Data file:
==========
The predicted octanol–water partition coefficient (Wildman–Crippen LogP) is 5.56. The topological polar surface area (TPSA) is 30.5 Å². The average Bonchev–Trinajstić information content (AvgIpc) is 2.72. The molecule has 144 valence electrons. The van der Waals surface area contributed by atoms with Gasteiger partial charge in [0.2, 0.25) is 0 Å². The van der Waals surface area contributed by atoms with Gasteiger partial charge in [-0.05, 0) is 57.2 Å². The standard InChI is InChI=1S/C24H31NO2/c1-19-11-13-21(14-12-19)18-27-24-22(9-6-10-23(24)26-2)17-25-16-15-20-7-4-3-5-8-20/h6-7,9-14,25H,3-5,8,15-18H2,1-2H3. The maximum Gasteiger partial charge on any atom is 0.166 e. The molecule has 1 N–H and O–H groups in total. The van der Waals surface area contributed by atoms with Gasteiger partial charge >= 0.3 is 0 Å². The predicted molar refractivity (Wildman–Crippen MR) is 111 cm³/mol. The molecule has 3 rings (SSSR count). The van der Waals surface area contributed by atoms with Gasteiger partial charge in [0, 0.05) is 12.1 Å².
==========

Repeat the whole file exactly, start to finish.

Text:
The predicted octanol–water partition coefficient (Wildman–Crippen LogP) is 5.56. The topological polar surface area (TPSA) is 30.5 Å². The average Bonchev–Trinajstić information content (AvgIpc) is 2.72. The molecule has 144 valence electrons. The van der Waals surface area contributed by atoms with Gasteiger partial charge in [0.2, 0.25) is 0 Å². The van der Waals surface area contributed by atoms with Gasteiger partial charge in [-0.05, 0) is 57.2 Å². The standard InChI is InChI=1S/C24H31NO2/c1-19-11-13-21(14-12-19)18-27-24-22(9-6-10-23(24)26-2)17-25-16-15-20-7-4-3-5-8-20/h6-7,9-14,25H,3-5,8,15-18H2,1-2H3. The maximum Gasteiger partial charge on any atom is 0.166 e. The molecule has 1 N–H and O–H groups in total. The van der Waals surface area contributed by atoms with Gasteiger partial charge >= 0.3 is 0 Å². The predicted molar refractivity (Wildman–Crippen MR) is 111 cm³/mol. The molecule has 3 rings (SSSR count). The van der Waals surface area contributed by atoms with Gasteiger partial charge in [0, 0.05) is 12.1 Å².